Local vet groups quietly meet needs

Local vet groups quietly meet needs

Ray Durand’s garage stands tucked away behind his white brick house on Pantops. John Miska unloads donations from Bed, Bath & Beyond out of the bed of his old red pickup truck. Miska lugs another box past Durand. "Looks like a nice little library table," Miska says to him. "I don’t know if it has the glass in there or not."

Durand looks at the box. Inside are the parts—maybe some, maybe all—to an espresso-colored bookshelf. "Maybe the glass is still in there," says Ray. "Maybe," says Miska, and walks the box inside the garage. Durand, a World War II veteran, turns to watch him. "I spend hours in there," he says, "fixing this stuff."

Miska has spent the afternoon collecting returned items from Bed, Bath & Beyond. He’s here to drop them off for Durand, who stores them in his garage and fixes the broken returns. Miska runs them up to wounded soldiers at Washington, D.C.’s Walter Reed Medical Center, something he’s been doing for over three years. It’s all part of the Adopt a Soldier program, one of the veterans groups in Charlottesville that, however quietly, is responding to the growing needs of not only wounded soldiers coming from Afghanistan and Iraq but also older veterans in need of help.

John Miska loads his truck with donated goods to run them up to wounded soldiers at Washington, D.C.’s Walter Reed Medical Center.

There are the older organizations, local posts of the Veterans of Foreign Wars (VFW) and the American Legion, that provide support and community. Disabled American Veterans (DAV) runs a van between here the nearest Veterans Affairs hospital in Richmond. And there’s Adopt a Soldier, Miska’s outfit, that focuses on the needs of the new generation of soldiers.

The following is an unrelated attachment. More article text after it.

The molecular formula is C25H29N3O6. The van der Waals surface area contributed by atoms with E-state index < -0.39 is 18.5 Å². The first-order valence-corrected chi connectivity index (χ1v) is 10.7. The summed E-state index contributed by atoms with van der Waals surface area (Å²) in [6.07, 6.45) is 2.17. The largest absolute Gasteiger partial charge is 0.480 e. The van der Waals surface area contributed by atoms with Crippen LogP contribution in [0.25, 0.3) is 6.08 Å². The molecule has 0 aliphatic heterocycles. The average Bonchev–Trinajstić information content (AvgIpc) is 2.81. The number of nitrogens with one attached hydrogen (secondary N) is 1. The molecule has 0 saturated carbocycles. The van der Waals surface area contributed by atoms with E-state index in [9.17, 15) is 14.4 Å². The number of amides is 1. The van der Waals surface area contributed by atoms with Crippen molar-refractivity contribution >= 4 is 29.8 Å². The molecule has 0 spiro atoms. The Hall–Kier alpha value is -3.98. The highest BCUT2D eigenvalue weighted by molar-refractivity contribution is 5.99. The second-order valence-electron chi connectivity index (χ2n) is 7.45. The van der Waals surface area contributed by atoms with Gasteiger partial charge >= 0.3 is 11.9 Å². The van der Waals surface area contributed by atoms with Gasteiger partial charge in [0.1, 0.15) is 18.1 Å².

Most counts put the number of soldiers wounded in Iraq and Afghanistan near 27,000. While local organizations do what they can for the ever-expanding number of new veterans in need, there have been turf battles and fractured partnerships.

"Each group has its own way of helping," says Dave Duncan of VFW Post 1827. "Some are hands-on, on a daily basis, and some are more standoff-ish, like we are, except for immediate needs." Duncan says local vet groups get along relatively well. "We don’t smack each other when we meet," he says with a laugh, though he admits "there are some tensions that go back."

Ray Miller drives the DAV van to Richmond every week. He used to work with Miska, visiting soldiers in Walter Reed, distributing donations. But he hasn’t been back in a long time because of health problems and a dispute with Miska about the treatment of a soldier in Charlottesville. Miller has only nice things to say about Miska ("He is very dedicated. He does good things."), but Miska admits he and Miller have had a "falling out."

"I’m trying to patch it up," says Miska. "Ray is still working with his Legion Post. He’s still active. He’s not as active at Walter Reed [anymore], but we’d love him to be so."

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